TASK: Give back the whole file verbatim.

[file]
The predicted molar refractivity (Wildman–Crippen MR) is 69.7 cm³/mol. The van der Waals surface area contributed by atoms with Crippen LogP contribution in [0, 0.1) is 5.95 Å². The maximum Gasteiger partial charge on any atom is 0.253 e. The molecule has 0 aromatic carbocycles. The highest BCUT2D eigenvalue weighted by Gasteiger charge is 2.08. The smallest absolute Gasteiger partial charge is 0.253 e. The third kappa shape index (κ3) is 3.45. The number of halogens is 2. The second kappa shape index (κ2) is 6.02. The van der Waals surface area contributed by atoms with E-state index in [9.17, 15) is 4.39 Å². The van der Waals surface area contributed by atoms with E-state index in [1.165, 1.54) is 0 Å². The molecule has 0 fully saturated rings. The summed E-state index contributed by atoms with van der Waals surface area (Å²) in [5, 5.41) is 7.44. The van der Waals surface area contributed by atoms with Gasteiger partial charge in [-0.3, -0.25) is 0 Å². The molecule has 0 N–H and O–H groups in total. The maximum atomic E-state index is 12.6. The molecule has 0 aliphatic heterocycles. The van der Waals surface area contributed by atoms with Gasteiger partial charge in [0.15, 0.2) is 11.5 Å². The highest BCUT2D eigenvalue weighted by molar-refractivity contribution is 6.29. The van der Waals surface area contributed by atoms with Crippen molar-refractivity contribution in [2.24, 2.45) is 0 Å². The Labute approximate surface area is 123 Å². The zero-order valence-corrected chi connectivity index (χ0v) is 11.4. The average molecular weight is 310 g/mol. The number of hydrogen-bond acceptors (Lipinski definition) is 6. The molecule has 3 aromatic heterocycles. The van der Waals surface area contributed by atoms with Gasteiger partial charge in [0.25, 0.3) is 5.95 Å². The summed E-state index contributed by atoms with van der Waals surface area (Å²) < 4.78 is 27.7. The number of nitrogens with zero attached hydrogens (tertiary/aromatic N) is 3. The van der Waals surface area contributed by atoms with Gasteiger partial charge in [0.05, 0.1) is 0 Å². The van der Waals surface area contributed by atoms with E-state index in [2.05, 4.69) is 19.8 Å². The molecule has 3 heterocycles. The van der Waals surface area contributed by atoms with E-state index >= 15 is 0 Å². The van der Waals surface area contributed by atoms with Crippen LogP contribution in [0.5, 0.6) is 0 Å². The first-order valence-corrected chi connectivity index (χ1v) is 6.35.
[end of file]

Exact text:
The predicted molar refractivity (Wildman–Crippen MR) is 69.7 cm³/mol. The van der Waals surface area contributed by atoms with Crippen LogP contribution in [0, 0.1) is 5.95 Å². The maximum Gasteiger partial charge on any atom is 0.253 e. The molecule has 0 aromatic carbocycles. The highest BCUT2D eigenvalue weighted by Gasteiger charge is 2.08. The smallest absolute Gasteiger partial charge is 0.253 e. The third kappa shape index (κ3) is 3.45. The number of halogens is 2. The second kappa shape index (κ2) is 6.02. The van der Waals surface area contributed by atoms with E-state index in [9.17, 15) is 4.39 Å². The van der Waals surface area contributed by atoms with E-state index in [1.165, 1.54) is 0 Å². The molecule has 0 fully saturated rings. The summed E-state index contributed by atoms with van der Waals surface area (Å²) in [5, 5.41) is 7.44. The van der Waals surface area contributed by atoms with Gasteiger partial charge in [-0.3, -0.25) is 0 Å². The molecule has 0 N–H and O–H groups in total. The maximum atomic E-state index is 12.6. The molecule has 0 aliphatic heterocycles. The van der Waals surface area contributed by atoms with Gasteiger partial charge in [0.15, 0.2) is 11.5 Å². The highest BCUT2D eigenvalue weighted by molar-refractivity contribution is 6.29. The van der Waals surface area contributed by atoms with Crippen molar-refractivity contribution in [2.24, 2.45) is 0 Å². The Labute approximate surface area is 123 Å². The zero-order valence-corrected chi connectivity index (χ0v) is 11.4. The average molecular weight is 310 g/mol. The number of hydrogen-bond acceptors (Lipinski definition) is 6. The molecule has 3 aromatic heterocycles. The van der Waals surface area contributed by atoms with Gasteiger partial charge in [0.25, 0.3) is 5.95 Å². The summed E-state index contributed by atoms with van der Waals surface area (Å²) < 4.78 is 27.7. The number of nitrogens with zero attached hydrogens (tertiary/aromatic N) is 3. The van der Waals surface area contributed by atoms with Gasteiger partial charge in [0.05, 0.1) is 0 Å². The van der Waals surface area contributed by atoms with E-state index in [2.05, 4.69) is 19.8 Å². The molecule has 3 heterocycles. The van der Waals surface area contributed by atoms with E-state index >= 15 is 0 Å². The van der Waals surface area contributed by atoms with Crippen LogP contribution in [0.5, 0.6) is 0 Å². The first-order valence-corrected chi connectivity index (χ1v) is 6.35.